Researchers at Lawson Health Research Institute and Western University have completed a study that shows mothers of epileptic children have a higher risk of poor mental health and well-being.
The research included 356 mothers of children with epilepsy and is part of a larger project that studied family outcomes over a ten-year period. It found that 57 per cent of those mothers were at risk for major depressive disorder at some point during the ten-year follow-up.
They also found that 20 per cent of mothers were at risk for major depressive disorder at the time of their child’s diagnosis and at each follow-up assessment.
“This study shows that mothers of children with epilepsy are at risk for depression and that depressive symptoms often persist over the course of a decade,” said Dr. Kathy Nixon Speechley, scientist at Children’s Health Research Institute, and professor at the Schulich School of Medicine & Dentistry at Western University.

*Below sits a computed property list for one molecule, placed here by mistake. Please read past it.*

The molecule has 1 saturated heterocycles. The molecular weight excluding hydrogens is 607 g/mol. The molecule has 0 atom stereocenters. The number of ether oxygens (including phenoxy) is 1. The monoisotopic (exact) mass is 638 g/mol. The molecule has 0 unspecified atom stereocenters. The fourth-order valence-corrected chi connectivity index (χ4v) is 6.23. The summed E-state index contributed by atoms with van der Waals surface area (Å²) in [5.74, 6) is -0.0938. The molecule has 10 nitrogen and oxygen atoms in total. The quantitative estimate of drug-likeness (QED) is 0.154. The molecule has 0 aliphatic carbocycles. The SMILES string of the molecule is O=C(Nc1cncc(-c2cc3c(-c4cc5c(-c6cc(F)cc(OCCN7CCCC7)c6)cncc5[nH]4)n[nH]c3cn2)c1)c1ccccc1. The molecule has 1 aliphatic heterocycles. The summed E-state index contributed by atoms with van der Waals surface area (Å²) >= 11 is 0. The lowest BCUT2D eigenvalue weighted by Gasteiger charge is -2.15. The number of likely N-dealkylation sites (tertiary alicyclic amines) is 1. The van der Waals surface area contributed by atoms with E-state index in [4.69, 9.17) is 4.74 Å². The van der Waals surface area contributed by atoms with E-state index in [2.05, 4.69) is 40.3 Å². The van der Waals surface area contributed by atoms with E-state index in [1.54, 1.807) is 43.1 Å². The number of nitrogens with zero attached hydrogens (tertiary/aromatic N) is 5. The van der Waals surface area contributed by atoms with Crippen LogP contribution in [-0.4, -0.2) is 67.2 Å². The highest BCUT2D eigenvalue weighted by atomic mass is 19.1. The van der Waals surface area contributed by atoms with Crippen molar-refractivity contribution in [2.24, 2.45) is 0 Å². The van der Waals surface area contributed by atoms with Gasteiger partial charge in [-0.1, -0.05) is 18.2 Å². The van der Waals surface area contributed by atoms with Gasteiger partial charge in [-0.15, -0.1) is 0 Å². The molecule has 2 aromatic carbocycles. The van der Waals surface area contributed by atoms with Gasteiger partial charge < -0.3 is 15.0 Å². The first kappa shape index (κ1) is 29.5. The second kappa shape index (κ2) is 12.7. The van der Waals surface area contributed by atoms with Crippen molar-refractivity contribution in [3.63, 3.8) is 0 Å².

Researchers found that a positive family environment at the time of diagnosis was consistently associated with better long-term outcomes. Family environment was assessed using factors like supportive nature, extended social support and satisfaction with family relationships.
The child’s cognitive problems, types of seizures and mothers’ age and education were also associated with mothers’ depression over time.
“The results of this study suggest family environment could be a key target for intervention due to its effects on parental, as well as children’s, mental health,” adds Klajdi Puka, a PhD candidate at Western University who conducted this research under the supervision of Dr. Speechley.
“We hope these findings will emphasize the importance of going beyond treating the child and focusing on the family as a whole.”
The research team is now expanding on their work on the prognosis and risk factors for poor long-term mental health by piloting an intervention program for both children with epilepsy and their parents.
The research team is the first to study families of children with epilepsy long term.